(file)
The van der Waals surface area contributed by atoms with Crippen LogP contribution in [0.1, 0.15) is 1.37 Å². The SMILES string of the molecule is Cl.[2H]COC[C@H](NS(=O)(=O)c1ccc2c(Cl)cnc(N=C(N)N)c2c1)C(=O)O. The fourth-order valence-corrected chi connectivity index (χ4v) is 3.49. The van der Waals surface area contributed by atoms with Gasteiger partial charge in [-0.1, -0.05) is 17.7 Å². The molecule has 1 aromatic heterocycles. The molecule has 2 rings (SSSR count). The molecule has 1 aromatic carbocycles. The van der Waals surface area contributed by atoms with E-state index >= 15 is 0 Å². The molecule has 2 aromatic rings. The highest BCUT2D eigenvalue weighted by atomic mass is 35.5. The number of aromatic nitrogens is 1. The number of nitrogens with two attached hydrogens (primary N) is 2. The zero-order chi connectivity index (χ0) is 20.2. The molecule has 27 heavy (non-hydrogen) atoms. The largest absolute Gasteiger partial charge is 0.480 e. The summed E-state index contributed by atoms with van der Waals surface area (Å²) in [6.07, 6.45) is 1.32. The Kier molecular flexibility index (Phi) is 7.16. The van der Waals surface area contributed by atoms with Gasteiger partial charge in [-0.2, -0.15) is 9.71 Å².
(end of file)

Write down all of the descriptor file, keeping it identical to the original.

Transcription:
The van der Waals surface area contributed by atoms with Crippen LogP contribution in [0.1, 0.15) is 1.37 Å². The SMILES string of the molecule is Cl.[2H]COC[C@H](NS(=O)(=O)c1ccc2c(Cl)cnc(N=C(N)N)c2c1)C(=O)O. The fourth-order valence-corrected chi connectivity index (χ4v) is 3.49. The van der Waals surface area contributed by atoms with Gasteiger partial charge in [-0.1, -0.05) is 17.7 Å². The molecule has 1 aromatic heterocycles. The molecule has 2 rings (SSSR count). The molecule has 1 aromatic carbocycles. The van der Waals surface area contributed by atoms with E-state index >= 15 is 0 Å². The molecule has 2 aromatic rings. The highest BCUT2D eigenvalue weighted by atomic mass is 35.5. The number of aromatic nitrogens is 1. The number of nitrogens with two attached hydrogens (primary N) is 2. The zero-order chi connectivity index (χ0) is 20.2. The molecule has 27 heavy (non-hydrogen) atoms. The largest absolute Gasteiger partial charge is 0.480 e. The summed E-state index contributed by atoms with van der Waals surface area (Å²) in [6.07, 6.45) is 1.32. The Kier molecular flexibility index (Phi) is 7.16. The van der Waals surface area contributed by atoms with Gasteiger partial charge in [-0.2, -0.15) is 9.71 Å².